In a later blog post, he echoed the sentiment. “I first wanted to take a moment to thank everyone who participated in the Halo Wars 2 Multiplayer Beta this past June,” says Ayoub. “As a reminder, this was more a technical preview of where we are in development, or as I like to refer to it, a true [Ayoub’s emphasis] development beta. This not only enabled us to test our backend and tuning, but also to put the game in the hands of players early enough that we could respond to feedback.”

I played that Halo Wars 2 beta, and it was rough as guts. But that is and should be the point of an alpha or beta release.

“I would have called the event we did in June an alpha, if I could have,” admits Ayoub during our recent interview. “But it’s just more of a developer test for us. We’re just like, ‘Hey, this is literally where we are today,’ and I got a lot of questions around, ‘Well, why did you do it if it wasn’t a true beta?’ The simple response to that was, ‘This actually is a true beta.’ It’s not what beta has turned into today.

“I’d rather put it into the hands of people now, warts and all, when the team has time to react to it. If you read that blog, we reacted to an enormous amount of feedback. That was priceless for us, and there were some speed bumps and some pain, but that thing could not have been more valuable for us, and we’re grateful that people beat up on it the way they did because we learnt a tremendous amount.”

David Nicholson, executive producer at Creative Assembly (working on Halo Wars 2 in conjunction with 343 Industries), adds to Ayoub’s sentiment. “Having an early development beta is fantastic, and I think 343 has the ability to say, ‘It’s really important to us.’ Other people say, ‘It’s really important to us, but we’ve got to make it really polished and get it out there much later.’ That’s not a beta; that’s a demo. It’s really important to us, so let’s get it out as a development beta so we can listen and react and do something about it to improve it.”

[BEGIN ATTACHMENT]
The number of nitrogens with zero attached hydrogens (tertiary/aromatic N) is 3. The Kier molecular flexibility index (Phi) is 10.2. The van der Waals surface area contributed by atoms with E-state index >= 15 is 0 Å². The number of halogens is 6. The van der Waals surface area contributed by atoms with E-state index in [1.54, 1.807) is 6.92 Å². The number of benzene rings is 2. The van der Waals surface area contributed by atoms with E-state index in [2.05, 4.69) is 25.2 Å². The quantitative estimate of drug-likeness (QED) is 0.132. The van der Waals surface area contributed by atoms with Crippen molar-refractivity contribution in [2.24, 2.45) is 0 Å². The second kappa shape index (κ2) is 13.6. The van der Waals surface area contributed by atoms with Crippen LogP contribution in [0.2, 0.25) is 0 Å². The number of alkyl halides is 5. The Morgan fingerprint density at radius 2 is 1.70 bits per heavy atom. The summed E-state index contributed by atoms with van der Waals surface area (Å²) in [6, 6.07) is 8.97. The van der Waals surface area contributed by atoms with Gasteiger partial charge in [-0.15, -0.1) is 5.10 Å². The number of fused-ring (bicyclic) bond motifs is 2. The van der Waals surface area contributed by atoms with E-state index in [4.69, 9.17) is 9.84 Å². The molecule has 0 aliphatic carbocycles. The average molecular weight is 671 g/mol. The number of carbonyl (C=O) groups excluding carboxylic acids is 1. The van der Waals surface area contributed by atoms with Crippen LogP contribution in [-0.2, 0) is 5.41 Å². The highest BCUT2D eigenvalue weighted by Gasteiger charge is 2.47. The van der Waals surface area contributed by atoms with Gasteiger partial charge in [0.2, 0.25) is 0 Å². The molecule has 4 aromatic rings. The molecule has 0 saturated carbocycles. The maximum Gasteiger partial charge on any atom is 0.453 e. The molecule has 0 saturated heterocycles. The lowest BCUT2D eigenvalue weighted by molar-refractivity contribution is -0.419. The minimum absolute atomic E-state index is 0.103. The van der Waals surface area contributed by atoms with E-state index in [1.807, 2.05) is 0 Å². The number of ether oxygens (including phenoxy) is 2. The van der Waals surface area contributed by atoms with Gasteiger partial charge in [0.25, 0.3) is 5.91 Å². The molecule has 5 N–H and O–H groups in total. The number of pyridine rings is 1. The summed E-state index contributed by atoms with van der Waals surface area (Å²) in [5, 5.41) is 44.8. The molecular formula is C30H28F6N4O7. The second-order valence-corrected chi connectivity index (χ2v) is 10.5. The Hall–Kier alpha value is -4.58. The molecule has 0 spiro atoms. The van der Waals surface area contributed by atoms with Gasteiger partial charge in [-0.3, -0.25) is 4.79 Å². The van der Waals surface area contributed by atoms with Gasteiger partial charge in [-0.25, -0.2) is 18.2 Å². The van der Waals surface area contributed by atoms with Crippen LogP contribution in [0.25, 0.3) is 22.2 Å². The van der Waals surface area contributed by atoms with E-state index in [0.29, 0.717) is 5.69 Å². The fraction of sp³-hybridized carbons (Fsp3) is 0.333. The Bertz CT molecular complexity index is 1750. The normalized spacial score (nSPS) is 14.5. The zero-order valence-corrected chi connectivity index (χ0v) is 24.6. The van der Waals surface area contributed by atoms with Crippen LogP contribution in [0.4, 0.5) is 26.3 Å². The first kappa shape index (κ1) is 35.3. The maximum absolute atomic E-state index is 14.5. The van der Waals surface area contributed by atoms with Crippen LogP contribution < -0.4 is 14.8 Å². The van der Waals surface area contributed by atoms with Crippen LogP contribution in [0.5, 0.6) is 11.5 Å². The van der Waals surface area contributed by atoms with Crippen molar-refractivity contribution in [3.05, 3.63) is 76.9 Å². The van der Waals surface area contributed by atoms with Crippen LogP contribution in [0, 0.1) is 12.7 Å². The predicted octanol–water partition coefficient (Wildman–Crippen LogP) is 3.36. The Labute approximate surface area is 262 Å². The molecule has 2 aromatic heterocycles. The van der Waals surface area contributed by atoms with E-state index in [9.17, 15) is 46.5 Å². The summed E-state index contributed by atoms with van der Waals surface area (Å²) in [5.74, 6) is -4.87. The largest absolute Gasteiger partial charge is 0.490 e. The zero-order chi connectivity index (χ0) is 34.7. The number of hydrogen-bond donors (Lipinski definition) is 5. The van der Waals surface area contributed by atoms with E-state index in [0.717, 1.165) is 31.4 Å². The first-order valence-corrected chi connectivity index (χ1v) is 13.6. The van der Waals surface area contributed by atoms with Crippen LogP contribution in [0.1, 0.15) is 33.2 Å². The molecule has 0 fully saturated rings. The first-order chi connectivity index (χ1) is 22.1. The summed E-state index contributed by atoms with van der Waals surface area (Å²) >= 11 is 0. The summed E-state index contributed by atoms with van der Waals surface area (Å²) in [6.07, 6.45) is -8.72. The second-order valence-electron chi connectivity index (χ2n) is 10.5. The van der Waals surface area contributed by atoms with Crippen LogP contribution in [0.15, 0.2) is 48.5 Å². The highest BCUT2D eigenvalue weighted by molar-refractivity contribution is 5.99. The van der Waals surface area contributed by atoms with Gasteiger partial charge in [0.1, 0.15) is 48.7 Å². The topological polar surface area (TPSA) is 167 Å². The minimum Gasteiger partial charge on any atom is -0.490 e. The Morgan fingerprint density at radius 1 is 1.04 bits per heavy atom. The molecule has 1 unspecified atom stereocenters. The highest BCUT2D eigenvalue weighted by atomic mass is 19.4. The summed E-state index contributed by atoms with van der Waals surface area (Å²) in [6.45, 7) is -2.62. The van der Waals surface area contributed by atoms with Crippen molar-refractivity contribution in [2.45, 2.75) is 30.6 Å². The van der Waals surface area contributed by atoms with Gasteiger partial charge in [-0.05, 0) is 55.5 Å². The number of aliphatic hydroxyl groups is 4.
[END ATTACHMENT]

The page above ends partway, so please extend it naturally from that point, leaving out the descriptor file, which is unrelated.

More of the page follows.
By releasing the Halo Wars 2 beta well in advance of release, Creative Assembly and 343 Industries have created an all-important dialogue with its intended player base…

By releasing the Halo Wars 2 beta well in advance of release, Creative Assembly and 343 Industries have created an all-important dialogue with its intended player base, acknowledging the role that those beta participants played in helping to shape development for the game, both in terms of telemetry data and player feedback. It also helps that the Halo Wars 2 beta was free. Other publishers could learn from this approach, treating their intended player base with the kind of respect and appreciation that acknowledges the important role alpha/beta players have in helping to shape the release version of a game.

I can relate to a certain part of the publisher perspective in terms of their unwillingness to release rough alpha or beta versions of a game. It requires a level of knowledge and trust from the player base that features can change and bugs will, ideally, be ironed out prior to release. Ayoub’s solution was to educate the player base via blog posts. There’s a chance that players may not have read that, played the Halo Wars 2 beta in its honest but janky state, and determined that they wouldn’t purchase the final version.

That’s obviously the risk. But the pros far outweigh the cons.

By making betas free, there’s a respect for the player base and a willingness to have people try the intention of what’s being developed. There’s also the implicit education that players should expect alphas and betas to be unpolished, with the proviso that there’s adequate time between alpha/beta and release for changes and bug fixes to be reflected in the release product. You need look no further than Steam’s booming Early Access community to see that transparency about the state of the game goes a long way with the player base.

By not selling beta access as a pre-purchase incentive, players can choose to pre-order or buy a game when it’s available based on an informed position. This is a better option than feeling like players must pay to play what amounts to a glorified demo released so close to launch that we’re basically playing a slice of the final version of the game.

Source link